The Municipal Services Committee voted unanimously Tuesday to adopt the resolution to declare a climate emergency and set greenhouse gas reduction goals for Pasadena to achieve carbon neutrality by 2030.
“The City Council hereby sets a policy goal to reduce GHG (greenhouse gas) emissions to achieve carbon neutrality by 2030 in advance of the 2045 recommended target outlined in CARB’s (California Air Resources Board) 2022 Scoping Plan, as is practicable while maintaining reliability and affordability of service,” Section 3 of the resolution states.
Before voting on the item, the Committee approved certain changes to the resolution.
It specifically amended Section 4 to read: “The City Council hereby directs the City Manager to utilize the 2o23 IRP (Integrated Resource Plan) process to optimize the affordability, stability, and reliability of electricity associated with achieving the goals described in Section 3.”
In March 2018, the city adopted a Climate Action Plan (CAP) based on the Global Warming Solutions Act of 2006 that focuses on five specific GHG reduction strategies namely, Energy Efficiency and Conservation, Sustainable Mobility and Land Use, Solid Waste Reduction, Water Conservation and Urban Greening.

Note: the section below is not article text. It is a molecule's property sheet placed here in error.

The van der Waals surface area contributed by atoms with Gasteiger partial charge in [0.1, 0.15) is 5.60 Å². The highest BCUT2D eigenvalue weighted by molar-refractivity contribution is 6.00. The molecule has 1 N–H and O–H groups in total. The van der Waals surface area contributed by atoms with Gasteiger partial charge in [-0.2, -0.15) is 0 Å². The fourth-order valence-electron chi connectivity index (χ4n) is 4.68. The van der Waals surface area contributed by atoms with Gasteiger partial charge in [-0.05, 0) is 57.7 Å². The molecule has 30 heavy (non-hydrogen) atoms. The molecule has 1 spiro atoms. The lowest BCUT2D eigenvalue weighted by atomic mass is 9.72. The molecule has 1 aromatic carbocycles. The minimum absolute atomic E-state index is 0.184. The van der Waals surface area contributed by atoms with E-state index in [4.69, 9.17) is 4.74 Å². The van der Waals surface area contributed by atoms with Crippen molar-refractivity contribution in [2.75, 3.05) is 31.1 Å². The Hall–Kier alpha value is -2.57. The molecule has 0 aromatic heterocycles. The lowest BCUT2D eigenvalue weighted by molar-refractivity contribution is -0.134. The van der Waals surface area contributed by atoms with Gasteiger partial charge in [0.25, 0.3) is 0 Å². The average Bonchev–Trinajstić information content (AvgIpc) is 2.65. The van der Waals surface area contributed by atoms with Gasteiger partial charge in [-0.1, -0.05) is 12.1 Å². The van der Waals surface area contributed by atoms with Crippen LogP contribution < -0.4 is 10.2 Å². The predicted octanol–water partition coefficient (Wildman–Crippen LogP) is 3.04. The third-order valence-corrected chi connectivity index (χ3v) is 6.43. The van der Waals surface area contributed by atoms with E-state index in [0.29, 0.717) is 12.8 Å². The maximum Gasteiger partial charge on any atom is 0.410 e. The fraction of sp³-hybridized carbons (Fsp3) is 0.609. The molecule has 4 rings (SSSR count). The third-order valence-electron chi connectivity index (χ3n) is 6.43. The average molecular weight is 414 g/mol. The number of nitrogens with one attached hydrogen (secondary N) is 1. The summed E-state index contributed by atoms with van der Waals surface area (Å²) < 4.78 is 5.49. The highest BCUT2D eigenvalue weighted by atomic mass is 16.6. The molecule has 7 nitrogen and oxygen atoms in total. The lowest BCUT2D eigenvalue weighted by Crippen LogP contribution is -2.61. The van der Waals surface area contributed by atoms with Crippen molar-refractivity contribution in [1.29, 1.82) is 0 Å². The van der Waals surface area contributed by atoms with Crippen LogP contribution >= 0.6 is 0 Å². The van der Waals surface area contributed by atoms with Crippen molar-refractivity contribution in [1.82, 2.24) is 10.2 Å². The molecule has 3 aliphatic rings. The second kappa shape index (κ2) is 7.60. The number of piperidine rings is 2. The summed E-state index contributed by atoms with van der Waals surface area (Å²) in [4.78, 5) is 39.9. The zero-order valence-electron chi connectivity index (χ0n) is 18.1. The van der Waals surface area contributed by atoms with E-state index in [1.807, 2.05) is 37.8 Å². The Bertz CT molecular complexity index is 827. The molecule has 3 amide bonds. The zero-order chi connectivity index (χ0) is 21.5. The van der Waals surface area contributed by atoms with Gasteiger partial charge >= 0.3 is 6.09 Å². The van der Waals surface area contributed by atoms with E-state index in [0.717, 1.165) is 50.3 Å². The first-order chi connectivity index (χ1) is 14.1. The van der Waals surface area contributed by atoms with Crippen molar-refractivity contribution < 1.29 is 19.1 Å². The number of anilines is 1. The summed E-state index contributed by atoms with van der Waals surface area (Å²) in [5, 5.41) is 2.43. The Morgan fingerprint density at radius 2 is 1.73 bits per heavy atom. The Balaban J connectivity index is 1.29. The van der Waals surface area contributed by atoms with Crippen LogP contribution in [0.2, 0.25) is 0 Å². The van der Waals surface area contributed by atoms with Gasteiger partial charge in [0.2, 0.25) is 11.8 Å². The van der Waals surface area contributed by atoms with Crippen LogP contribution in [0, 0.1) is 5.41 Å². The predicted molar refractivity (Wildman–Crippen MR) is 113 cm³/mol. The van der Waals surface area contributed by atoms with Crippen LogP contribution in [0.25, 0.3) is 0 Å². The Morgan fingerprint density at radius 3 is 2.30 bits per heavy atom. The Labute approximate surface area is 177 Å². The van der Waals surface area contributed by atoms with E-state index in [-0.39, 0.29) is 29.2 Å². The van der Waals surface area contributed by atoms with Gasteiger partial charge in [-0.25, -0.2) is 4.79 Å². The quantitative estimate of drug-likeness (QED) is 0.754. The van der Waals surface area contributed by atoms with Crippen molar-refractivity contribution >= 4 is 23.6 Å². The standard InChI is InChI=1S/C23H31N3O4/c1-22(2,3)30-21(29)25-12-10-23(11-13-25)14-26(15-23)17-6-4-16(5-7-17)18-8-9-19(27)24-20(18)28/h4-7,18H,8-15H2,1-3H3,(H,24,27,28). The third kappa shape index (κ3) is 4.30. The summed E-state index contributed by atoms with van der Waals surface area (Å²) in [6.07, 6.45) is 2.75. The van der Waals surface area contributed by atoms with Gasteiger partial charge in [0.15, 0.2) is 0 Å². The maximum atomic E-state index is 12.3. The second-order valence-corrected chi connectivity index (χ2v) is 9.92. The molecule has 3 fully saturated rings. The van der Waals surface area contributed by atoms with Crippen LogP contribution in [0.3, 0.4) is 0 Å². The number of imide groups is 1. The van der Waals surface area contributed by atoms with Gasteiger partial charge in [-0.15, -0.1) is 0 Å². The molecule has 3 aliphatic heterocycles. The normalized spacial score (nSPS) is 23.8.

The City is currently finalizing its first comprehensive GHG Emissions Inventory that evaluates actual and forecasted emissions to gauge the effectiveness of the plan.
Over the years, the city “made significant progress on CAP goals including the commitment to phase out all fossil fuel generating resources, acceleration of electric vehicle adoption in Pasadena, ordinances that encourage clean power technology in buildings and community maintenance practices, prohibition of polystyrene food packaging and drought mitigation policies,” according to Pasadena Water and Power’s report.
Members of the City Council thanked all who pushed for the adoption of the resolution declaring a climate emergency, including Pasadena 100, a coalition of local organizations advocating for the city to transition to 100 % carbon-free energy by 2030.
“I want to thank everyone here today. Kudos to Pasadena 100. This is a prime and perfect example of grassroots citizen action becoming policy and I know it’s been a long road to get here but I thank you for the work you have done on behalf of our city,” Councilmember Jason Lyon said.
“It was really really important for me to reiterate and underscore our leadership position as a city and recognize a climate emergency,” Vice Mayor Felicia Williams said. “Over the years, we have not been as aggressive in our policies. I think our climate action plan… is going to be great. We can be a lot stronger in our climate action plan, this policy allows us to really focus and do that.”
The resolution, along with the proposed changes, will come to the City Council’s Jan. 30th meeting.